Oncology is the branch of medicine concerned with the study, diagnosis and treatment of cancer. It provides insight into how tumours, carcinomas, sarcomas and metastases, etc. form and establishes the best methods to fight these types of cancer, particularly by using the following treatment strategies:

Oncology involves multidisciplinary care: it requires the expertise of a wide range of specialists, including radiologists, pathologists, oncologists, surgeons and radiotherapists, who discuss and review each patient case during weekly team meetings, known as Tumour Boards, in order to determine the best possible treatment option together. Supportive care is provided alongside treatment and focuses on coordinating support to manage challenges related to the disease.


Chemotherapy is a type of cancer treatment that uses chemical substances, known as cytotoxic drugs, to kill cancer cells or prevent them from multiplying. There are more than a hundred different cytotoxic drugs currently available and the drug is selected depending on the type of cancer and the stage of the disease. Drugs are often combined to achieve more effective results and can be given in the form of intravenous infusions, injections or tablets. Some types of cancer, such as leukaemia and lymphoma, are primarily treated with chemotherapy. For other types of cancer, chemotherapy may be used after surgery and/or radiotherapy (adjuvant chemotherapy) to kill any residual cancer cells. In some cases, chemotherapy may be given before surgery (neoadjuvant chemotherapy) to shrink the tumour and increase the chances of a successful operation. Chemotherapy targets cancer cells, however, it also affects healthy cells. This is partly explained by the temporary side effects of chemotherapy, including digestive problems, a weakened immune system, anaemia, hair loss and fatigue. Side effects vary in intensity depending on the drug and how each patient reacts. When treatment is no longer an option, chemotherapy may be used to slow and control the spread of the disease while helping to ease the patient’s pain and improve their quality of life.

Hormone therapy

Hormone therapy is a type of cancer treatment that slows or stops the activity/production of hormones that stimulate the growth of cancer. It is only used to treat ‘hormone-dependent’ or ‘hormone-sensitive’ tumours. Tumours are often hormone dependent in cancers such as breast cancer and uterine cancer: before prescribing hormone therapy, the tumour tissue is tested to check if it is sensitive to the effect of hormones. However, prostate cancer is always sensitive to the male sex hormone (testosterone); therefore, a prior test is not necessary. Anti-hormone drugs are given in the form of injections or tablets. Hormone therapy is a long-term treatment that usually stretches over several months or years. It is also combined with other treatment methods.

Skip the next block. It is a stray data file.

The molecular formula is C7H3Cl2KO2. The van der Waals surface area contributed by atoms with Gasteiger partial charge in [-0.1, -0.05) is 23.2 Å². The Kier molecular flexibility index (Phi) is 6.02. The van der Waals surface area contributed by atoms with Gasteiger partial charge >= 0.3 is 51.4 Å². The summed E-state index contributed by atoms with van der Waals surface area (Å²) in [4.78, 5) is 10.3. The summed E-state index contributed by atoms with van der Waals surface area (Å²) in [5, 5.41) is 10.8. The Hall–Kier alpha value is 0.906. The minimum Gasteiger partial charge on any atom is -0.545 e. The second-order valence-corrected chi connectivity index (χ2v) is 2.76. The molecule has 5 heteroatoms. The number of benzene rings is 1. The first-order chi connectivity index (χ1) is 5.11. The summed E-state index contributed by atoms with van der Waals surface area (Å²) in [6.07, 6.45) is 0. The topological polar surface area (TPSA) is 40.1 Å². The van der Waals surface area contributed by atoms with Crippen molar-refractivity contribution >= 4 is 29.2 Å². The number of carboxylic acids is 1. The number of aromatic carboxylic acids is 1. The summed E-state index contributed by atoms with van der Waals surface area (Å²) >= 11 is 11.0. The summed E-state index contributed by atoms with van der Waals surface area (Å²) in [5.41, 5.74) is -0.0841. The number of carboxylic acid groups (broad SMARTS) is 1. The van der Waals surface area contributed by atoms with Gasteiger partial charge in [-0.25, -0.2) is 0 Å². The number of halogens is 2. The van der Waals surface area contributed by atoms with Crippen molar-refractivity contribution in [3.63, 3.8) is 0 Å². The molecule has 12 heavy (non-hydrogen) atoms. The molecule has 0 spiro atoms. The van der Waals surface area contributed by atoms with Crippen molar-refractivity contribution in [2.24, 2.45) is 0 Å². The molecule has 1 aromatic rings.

Instead of specifically targeting the tumour, immunotherapy is a type of cancer treatment that uses drugs to boost or activate the body’s own natural defences to fight cancer (immune response). Immunotherapy is increasingly used to treat cancer: the drugs used help the immune system to recognise and eliminate cancer cells. In most cases, general immunotherapy is used, however, in rare cases, local immunotherapy may be used.

Targeted therapies

Targeted therapies are a group of drugs that target specific processes within cancer cells. These drugs block the growth of the tumour or slow the cancer metabolism. They target specific characteristics in or on the surface of cancer cells and therefore only work if these characteristics are present in the cancer cells of the patient receiving treatment.

Immunotherapy and targeted therapies may be able to successfully treat certain types of cancer, however, they are always used as complementary therapies alongside standard treatments, for example chemotherapy.

Supportive care

Cancer care is more than just treating the disease. Supportive care is defined as all of the care and support that cancer patients require throughout the disease. It addresses patients’ needs during and after treatment and helps them cope with various issues, including pain, fatigue, nutritional problems, digestive problems, respiratory and genitourinary problems, motor issues, disabilities and teeth problems. Supportive care also helps patients with social difficulties, psychological trauma and concerns about body image as well as end-of-life care. Supportive care is provided alongside any other specific cancer treatments that may have been initiated.